Over the past year, the Obama Administration has taken several steps to grant relief to illegal immigrants and other removable aliens without approval from Congress. These actions strain the constitutional separation of powers and defy the will of the American public. They are part of the Administration's unrelenting effort to grant amnesty to illegal immigrants.
Unfortunately, the Administration is imperiling the Secure Communities program as part of this effort. Secure Communities is a powerful law enforcement tool that allows U.S. Immigration and Customs Enforcement (ICE) to detain removable aliens arrested by local law enforcement agencies.
Secure Communities grew out of a local law enforcement program that we established in the mid-1990s. In the 1996 illegal immigration reform bill, I included a provision that established a pilot program in Anaheim and Ventura County, California, that authorized local law enforcement officials to screen criminals in local jails prior to being arraigned. And in 1997, this pilot program was expanded to jurisdictions throughout the United States.
Today, this program, which is now called Secure Communities, is supported by local law enforcement organizations across the nation, including the Major County Sheriffs' Association.
Ultimately, Secure Communities assists local law enforcement with the identification and removal of criminal aliens, making it a vital tool for protecting the safety of our streets and neighborhoods. Yet, amnesty groups remain stubbornly opposed to it and claim that Secure Communities results in racial profiling. However, it is perplexing how a computer can racially profile when everyone who comes to the attention of law enforcement is checked through a database.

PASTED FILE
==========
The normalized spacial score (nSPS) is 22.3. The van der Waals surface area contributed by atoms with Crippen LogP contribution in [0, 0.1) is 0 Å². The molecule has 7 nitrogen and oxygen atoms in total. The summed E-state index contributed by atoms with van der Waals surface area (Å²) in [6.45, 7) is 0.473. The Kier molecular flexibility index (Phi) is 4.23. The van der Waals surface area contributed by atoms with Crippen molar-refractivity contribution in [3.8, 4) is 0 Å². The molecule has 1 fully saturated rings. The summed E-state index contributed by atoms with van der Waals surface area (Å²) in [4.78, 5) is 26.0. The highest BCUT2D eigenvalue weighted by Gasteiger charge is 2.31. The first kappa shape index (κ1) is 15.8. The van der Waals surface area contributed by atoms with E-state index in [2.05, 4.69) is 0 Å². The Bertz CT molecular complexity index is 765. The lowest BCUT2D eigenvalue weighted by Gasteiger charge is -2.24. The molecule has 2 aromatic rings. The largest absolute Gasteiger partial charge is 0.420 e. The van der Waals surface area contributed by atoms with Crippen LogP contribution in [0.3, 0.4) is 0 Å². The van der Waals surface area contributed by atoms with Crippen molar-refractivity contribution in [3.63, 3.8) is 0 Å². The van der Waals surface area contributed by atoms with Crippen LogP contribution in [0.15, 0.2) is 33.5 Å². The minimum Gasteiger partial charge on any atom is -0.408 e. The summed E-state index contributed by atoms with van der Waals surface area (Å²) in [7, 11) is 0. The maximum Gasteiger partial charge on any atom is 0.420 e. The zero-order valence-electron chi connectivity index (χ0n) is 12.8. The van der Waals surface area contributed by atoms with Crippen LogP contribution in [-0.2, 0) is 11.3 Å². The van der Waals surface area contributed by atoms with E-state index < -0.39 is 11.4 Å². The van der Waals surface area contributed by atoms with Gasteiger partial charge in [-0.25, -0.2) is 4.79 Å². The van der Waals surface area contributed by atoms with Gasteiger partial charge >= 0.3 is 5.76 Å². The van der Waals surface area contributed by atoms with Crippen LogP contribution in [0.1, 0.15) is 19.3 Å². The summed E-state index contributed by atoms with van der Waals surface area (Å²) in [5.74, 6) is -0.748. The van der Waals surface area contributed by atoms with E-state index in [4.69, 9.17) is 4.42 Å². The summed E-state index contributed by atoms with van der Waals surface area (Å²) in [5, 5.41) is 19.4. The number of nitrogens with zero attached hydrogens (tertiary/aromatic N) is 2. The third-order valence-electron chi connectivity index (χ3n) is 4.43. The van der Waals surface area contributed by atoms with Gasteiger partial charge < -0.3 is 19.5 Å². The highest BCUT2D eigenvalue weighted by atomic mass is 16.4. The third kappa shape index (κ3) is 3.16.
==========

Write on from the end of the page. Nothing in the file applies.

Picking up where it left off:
From the outset, the Administration has failed to enforce our immigration laws and has effectively placed its own political agenda ahead of its constitutional responsibility to carry out the laws enacted by Congress. Secure Communities is certainly no exception.
The Administration is taking what is an otherwise useful law enforcement tool and making "changes" to it, not to strengthen the program, but to undermine it.
The Administration has taken several steps to satisfy the desires of pro-amnesty groups, including the formation of a task force consisting largely of amnesty supporters that is designed to tell the Administration how and when it should ignore the laws written by Congress.
Never before, to my knowledge, has an outside group composed largely of members with little enforcement and operational knowledge of the Department of Homeland Security been permitted to provide advice on enforcing immigration laws.
I, along with other members, have urged the Administration to reverse the policy of granting administrative amnesty to illegal immigrants by misusing so-called "priorities."
The Administration needs to focus on creating jobs for American citizens and legal workers instead of looking for backdoor means to permit illegal immigrants to stay in this country.